How To: Record Your iPhone's Screen in iOS 11 Without the Annoying Red Bar or Bubble

Record Your iPhone's Screen in iOS 11 Without the Annoying Red Bar or Bubble

Native screen recording, one of the hottest features that Apple included in iOS 11, is easily started from the optional Control Center toggle on your iPhone. From there, you can stop recording from the same place or from the red status bar. It's a very convenient addition to iOS, but there's one obvious downside — that red status bar, which can appear in your recordings.

When a screen recording is going on (audio can even be enabled!), the iPhone X will have a red bubble around the time in the status bar, while all other iPhone models will make the whole status bar at the top red. Either way, it can be pretty annoying in screen recordings, especially if you're making them for professional reasons.

The annoying red bar or bubble that appears during an ongoing screen recording can actually be hidden by certain apps such as full-screen games, a few photo editors, and others where the developer chose to hide the status bar completely by default.

The red bar on top of most iPhones (left) and the red bubble on the iPhone X (right).

If you're screen recording in one of the apps that hides the status bar, Apple's native screen recording feature in the Control Center is a godsend. But if you're recording your iPhone's screen in an app that doesn't, there are other options you can use so the unattractive red bar or bubble never shows up.

Option 1: Use QuickTime on Your Mac

The best part about iOS 11's native screen recording feature is that you don't need to be connected to any cables, but for high-quality recordings without the red bar or bubble, it's necessary unless you're recording an app that hides the status bar.

If you have a Mac, you can easily record your iPhone's screen using the built-in QuickTime Player, as long as you're running macOS 10.10 or higher and QuickTime Player is version 10.4 or newer. You also need a Lightning cable, so this won't work on older iPhones with the 30-pin connectors.

It's a pretty simple process, and we've covered it in detail before, so I won't go over it here. But know that you can record both video and audio this way, and for the latter, it could either be the audio on the iPhone itself or the mic from your Mac in case you want to make a voiceover.

The recording process (left) and the end result (right).

The only downside to this, which isn't really a bad thing, is that the time in the iPhone screen recording will always be 9:41 and not the actual time.

Option 2: Third-Party Mac Apps

Since there's a built-in way for your Mac to communicate with your iPhone, such as with the QuickTime option above, other developers can take advantage of that system for their own apps. One of my favorites is Screenflow by Telestream. It's a bit pricey, but the editing options you're given are reason enough to justify the cost.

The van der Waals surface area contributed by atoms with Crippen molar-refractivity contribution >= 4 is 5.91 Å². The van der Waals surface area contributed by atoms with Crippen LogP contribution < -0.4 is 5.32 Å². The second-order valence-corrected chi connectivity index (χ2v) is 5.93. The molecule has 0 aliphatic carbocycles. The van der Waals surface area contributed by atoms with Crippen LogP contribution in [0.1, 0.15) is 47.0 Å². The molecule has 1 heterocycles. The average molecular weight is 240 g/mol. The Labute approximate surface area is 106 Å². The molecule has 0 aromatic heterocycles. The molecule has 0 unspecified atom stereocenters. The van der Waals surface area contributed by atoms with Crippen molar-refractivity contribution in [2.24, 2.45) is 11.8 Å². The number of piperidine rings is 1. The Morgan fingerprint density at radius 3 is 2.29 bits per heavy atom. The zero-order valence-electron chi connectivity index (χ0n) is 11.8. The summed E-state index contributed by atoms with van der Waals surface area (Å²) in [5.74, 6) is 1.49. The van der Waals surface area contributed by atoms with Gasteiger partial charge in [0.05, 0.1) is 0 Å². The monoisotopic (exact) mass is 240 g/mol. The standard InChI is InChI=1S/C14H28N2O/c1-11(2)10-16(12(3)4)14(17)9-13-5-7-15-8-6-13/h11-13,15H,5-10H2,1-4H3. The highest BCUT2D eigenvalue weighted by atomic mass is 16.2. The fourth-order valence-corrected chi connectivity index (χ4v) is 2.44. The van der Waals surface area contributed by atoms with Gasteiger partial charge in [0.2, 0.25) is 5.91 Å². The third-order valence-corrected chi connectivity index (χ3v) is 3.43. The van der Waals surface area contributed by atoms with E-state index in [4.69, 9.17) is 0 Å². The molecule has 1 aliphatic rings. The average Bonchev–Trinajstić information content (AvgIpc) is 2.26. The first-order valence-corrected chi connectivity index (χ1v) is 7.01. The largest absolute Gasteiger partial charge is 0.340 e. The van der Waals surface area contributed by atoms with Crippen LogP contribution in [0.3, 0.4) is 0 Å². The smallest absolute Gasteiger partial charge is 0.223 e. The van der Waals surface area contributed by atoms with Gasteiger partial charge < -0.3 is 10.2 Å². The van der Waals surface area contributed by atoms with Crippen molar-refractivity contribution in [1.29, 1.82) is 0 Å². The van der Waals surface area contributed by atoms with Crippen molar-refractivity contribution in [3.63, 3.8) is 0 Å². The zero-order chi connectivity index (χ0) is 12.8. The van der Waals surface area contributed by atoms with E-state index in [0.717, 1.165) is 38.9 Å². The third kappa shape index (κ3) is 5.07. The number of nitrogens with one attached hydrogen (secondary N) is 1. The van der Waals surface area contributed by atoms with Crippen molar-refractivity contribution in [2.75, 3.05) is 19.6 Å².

Other third-party apps available, most of which I have not personally tested, include Screen Record Pro by Xiaolei Zhang ($9.99) for Mac only, Animatrice by Telethon K.K (free) for Mac only, which just steals QuickTime's recording straight up and not very well, LonelyScreen ($14.95/year) for Mac and Windows, and Reflector ($14.99) for Mac and Windows, to name just a few.

Again, the only downside to these apps (besides price) is that the time in the iPhone screen recording will always be 9:41 and not the actual time, just like with QuickTime. But that only applies to the apps that require you to connect via Lightning cable, not the ones that will mirror the screen wirelessly to your Mac.

Why Other Options Didn't Make This List

Before the time of Apple's native screen recorder in iOS 11, there were a handful of iOS apps that you would have to sideload in order to use, such as AirShou, EveryCord, Vidih, and VizoRec. These didn't make the cut because in each case, you'll either still have a red bar up at the top of the screen when recording, in most cases, or it would make the status bar turn blue instead. The apps aren't very reliable, and one doesn't even work in iOS 11.

There are also some iOS apps that are actually in the iOS App Store now, which utilize Apple's native screen recorder to "stream" those videos to a service like Twitch. These include EveryCord by Anthony Agatiello (free) and Mobcrush (free), to name a couple, but they fall victim to the same annoying red bar or bubble that you're trying to avoid, since they utilize the native screen recorder.

There are also plenty of jailbreak apps available on Cydia, like DisplayRecorder and CCRecord, but most of these tweaks have not been updated to work with iOS 11, mainly because the official version of Cydia hasn't even been released yet for iOS 11, so tweak development has slowed down overall.

Cover photo, screenshots, and GIFs by Justin Meyers/Gadget Hacks

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